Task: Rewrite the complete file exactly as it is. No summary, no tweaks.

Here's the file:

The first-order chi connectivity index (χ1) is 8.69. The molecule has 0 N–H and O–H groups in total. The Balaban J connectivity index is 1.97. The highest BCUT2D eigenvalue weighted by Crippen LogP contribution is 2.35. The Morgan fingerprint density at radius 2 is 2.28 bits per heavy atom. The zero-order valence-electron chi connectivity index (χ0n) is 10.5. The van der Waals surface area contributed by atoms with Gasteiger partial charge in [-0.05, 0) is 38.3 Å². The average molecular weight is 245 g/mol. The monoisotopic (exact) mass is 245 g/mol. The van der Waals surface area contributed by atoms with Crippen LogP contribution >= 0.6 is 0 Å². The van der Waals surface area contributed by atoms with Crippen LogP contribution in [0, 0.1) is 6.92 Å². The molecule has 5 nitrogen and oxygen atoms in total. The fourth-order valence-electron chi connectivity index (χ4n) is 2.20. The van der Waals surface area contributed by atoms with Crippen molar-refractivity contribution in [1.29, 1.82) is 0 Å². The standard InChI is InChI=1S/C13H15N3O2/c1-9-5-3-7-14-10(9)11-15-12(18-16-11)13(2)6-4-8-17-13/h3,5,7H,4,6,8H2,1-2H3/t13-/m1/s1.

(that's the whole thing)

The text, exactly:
The first-order chi connectivity index (χ1) is 8.69. The molecule has 0 N–H and O–H groups in total. The Balaban J connectivity index is 1.97. The highest BCUT2D eigenvalue weighted by Crippen LogP contribution is 2.35. The Morgan fingerprint density at radius 2 is 2.28 bits per heavy atom. The zero-order valence-electron chi connectivity index (χ0n) is 10.5. The van der Waals surface area contributed by atoms with Gasteiger partial charge in [-0.05, 0) is 38.3 Å². The average molecular weight is 245 g/mol. The monoisotopic (exact) mass is 245 g/mol. The van der Waals surface area contributed by atoms with Crippen LogP contribution >= 0.6 is 0 Å². The van der Waals surface area contributed by atoms with Crippen LogP contribution in [0, 0.1) is 6.92 Å². The molecule has 5 nitrogen and oxygen atoms in total. The fourth-order valence-electron chi connectivity index (χ4n) is 2.20. The van der Waals surface area contributed by atoms with Crippen molar-refractivity contribution in [1.29, 1.82) is 0 Å². The standard InChI is InChI=1S/C13H15N3O2/c1-9-5-3-7-14-10(9)11-15-12(18-16-11)13(2)6-4-8-17-13/h3,5,7H,4,6,8H2,1-2H3/t13-/m1/s1.